Trick Daddy

“When hip-hop was coming of age in the ’80s, Florida was famous for one sound…booty music.”

Florida is hot! Okay, not exactly a news flash on The Weather Channel. But musicwise, the Gunshine State’s current climate has less to do with its proximity to the equator and more to do with the wide variety of hits emanating from within its borders. From kingpin coke rap (Rick Ross’s “The Boss”) and club-bumping party starters (Flo Rida’s “Low”) to raunchy bedroom talk (Trina’s “Look Back at Me”) and thug-love cavalier poetry (Plies’s “Bust It Baby”), hip-hop’s current place to be finds strength in its diversity.

This wasn’t always the case. When hip-hop was coming of age in the ’80s, Florida was famous for one sound, and one sound only: the combination of frantic tempo, heavy 808 beats and sexed-up lyrics known as Miami bass, or booty music.

Like hip-hop itself in the Bronx, Miami bass had its beginnings in outdoor dance parties. Celebrated DJ crews like Jam Pony Express and Ghetto Style DJ’s would set up in neighborhood parks and play for hours. Albert “Uncle Al” Moss, a DJ from Miami’s Liberty City neighborhood, came to dominate the scene with his penchant for “ridin’ out”—shouting a series of rhythmic dance instructions to the crowd—while the beat rocked. “Back then, it was the DJ that was doing raps off the top of his head,” explains DJ Irie, the official DJ for the NBA’s Miami Heat. “And the patrons would try their best to do dances on what the DJ said.”

DJ Irie

Despite the regional popularity of acts like Gucci Crew II and Clay D, it wasn’t until Luther “Luke Skyywalker” Campbell, of Ghetto Style DJ’s, joined a transplanted California rap group named 2 Live Crew that Miami’s sound achieved nationwide notoriety. Armed with trunk-rattling beats and explicit tracks like “Throw the ‘D’” and “We Want Some Pussy,” 2 Live Crew’s 1986 debut album, The 2 Live Crew Is What We Are, sold an impressive 500,000 copies. “Luke was the one to take the whole ridin’ out movement and put organization to it,” says Irie. “Let’s still keep that heavy bass line. Let’s still keep the BPMs. But let’s make records. Let’s have hooks and verses and make great songs.”

2 Live Crew’s great songs made them stars in the hood, but their naughty lyrics made them targets for the government. In June 1990, a Broward County District Court ruled the material on the their third album, As Nasty As They Wanna Be, to be obscene. Record-store owners were arrested for selling it. 2 Live Crew were arrested for performing it. The decision was overturned in 1992, and, of course, the controversy only fueled sales. Nasty sold two million copies, with Campbell’s own Luke Records the beneficiary.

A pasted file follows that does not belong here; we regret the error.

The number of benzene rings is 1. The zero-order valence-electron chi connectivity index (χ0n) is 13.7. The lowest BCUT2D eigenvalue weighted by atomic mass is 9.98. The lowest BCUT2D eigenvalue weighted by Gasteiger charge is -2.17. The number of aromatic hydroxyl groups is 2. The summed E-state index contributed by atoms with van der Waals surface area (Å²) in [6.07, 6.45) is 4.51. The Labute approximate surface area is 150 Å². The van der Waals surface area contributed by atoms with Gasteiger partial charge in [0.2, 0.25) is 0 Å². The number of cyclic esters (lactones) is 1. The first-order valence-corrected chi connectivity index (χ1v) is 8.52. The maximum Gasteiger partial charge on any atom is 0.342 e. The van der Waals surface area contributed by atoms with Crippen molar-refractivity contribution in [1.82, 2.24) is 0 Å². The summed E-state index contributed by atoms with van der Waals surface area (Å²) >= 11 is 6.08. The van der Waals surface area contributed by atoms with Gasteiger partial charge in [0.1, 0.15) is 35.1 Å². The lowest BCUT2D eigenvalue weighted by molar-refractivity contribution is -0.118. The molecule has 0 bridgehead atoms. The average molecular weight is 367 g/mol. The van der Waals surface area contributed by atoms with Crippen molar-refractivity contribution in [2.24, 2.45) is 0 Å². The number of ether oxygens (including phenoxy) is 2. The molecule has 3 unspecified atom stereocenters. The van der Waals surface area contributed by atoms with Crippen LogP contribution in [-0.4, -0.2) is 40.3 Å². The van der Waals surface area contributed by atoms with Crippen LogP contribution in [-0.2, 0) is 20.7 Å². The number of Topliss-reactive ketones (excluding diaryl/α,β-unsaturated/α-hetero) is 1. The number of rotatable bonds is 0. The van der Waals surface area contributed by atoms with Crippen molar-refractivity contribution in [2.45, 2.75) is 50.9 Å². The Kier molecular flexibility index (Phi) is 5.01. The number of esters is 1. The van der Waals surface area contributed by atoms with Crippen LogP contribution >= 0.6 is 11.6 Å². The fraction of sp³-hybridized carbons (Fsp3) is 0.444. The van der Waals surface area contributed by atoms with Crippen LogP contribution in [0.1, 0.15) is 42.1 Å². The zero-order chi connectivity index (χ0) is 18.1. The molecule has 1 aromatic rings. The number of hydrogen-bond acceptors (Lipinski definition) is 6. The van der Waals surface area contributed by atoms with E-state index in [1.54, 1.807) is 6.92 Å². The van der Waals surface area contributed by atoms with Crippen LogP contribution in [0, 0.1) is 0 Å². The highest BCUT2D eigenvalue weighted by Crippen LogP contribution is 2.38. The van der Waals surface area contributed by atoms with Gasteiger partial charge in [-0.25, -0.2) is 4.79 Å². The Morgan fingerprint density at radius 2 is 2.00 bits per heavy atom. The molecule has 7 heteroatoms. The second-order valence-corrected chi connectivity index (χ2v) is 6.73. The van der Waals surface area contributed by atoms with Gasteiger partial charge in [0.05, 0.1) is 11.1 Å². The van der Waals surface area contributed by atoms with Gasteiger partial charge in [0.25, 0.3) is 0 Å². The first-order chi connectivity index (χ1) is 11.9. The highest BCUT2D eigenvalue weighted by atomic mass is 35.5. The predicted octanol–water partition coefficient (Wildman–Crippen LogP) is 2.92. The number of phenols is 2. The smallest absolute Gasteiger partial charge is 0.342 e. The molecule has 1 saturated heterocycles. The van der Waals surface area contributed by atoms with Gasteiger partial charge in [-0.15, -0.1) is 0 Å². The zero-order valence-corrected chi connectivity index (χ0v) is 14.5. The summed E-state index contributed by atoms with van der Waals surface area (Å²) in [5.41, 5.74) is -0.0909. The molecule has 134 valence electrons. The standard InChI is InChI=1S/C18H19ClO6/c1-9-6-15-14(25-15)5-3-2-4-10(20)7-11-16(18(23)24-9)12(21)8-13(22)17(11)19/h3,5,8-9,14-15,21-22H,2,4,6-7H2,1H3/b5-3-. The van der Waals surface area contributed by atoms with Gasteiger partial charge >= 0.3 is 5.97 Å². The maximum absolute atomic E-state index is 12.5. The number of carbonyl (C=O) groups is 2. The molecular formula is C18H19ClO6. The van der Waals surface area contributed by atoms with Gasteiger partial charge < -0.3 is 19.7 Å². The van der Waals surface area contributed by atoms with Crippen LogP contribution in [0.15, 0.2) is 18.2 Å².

Uncle Luke

Another Luke Records act, JT Money’s Poison Clan, scored with 1992’s dance smash “Shake Whatcha Mama Gave Ya.” And in the mid-’90s, Orlando producers Jay Ski and C.C. Lemonhead kept FLA at the forefront of urban music with a modernized strain of bass called rhythm and quad, epitomized by 95 South’s “Whoot, There It Is” and 69 Boyz’ “Tootsee Roll.” But in 1996, Campbell would again dictate the future of Florida rap—this time on his single “Scarred,” with the introduction of a gutter-voiced guest MC by the name of Trick Daddy Dollars. Dropping the “Dollars,” Trick went on to popularize Dade County’s gangsta lifestyle with singles like “Nann Nigga,” “Shut Up” and “I’m a Thug.” He sold millions and set the stage for a generation of harder artists, like Rick Ross and Plies. “Everyone had mad respect for Trick,” says Irie. “He was one of the first to really take advantage of the spotlight he had from the bass records and use it to captivate the audiences with his hood records.”

Today, Florida’s got the spotlight thanks to an expanded array of rap characters. But without its booty-bass origins, it would have never made its mark on hip-hop’s map. “The West Coast had their own thing, the East Coast was the birthplace of hip-hop and Atlanta had their sound,” says DJ Irie. “It’s not like every city has a musical movement… For Miami to have a sound that we birthed, it was a very proud thing.”

For more on the Miami hip-hop scene, including interviews with Rick Ross and Trick Daddy, the ten Florida MCs on the rise, and our report on rap across the U.S.A., check out XXL's July 2008 issue on sale now.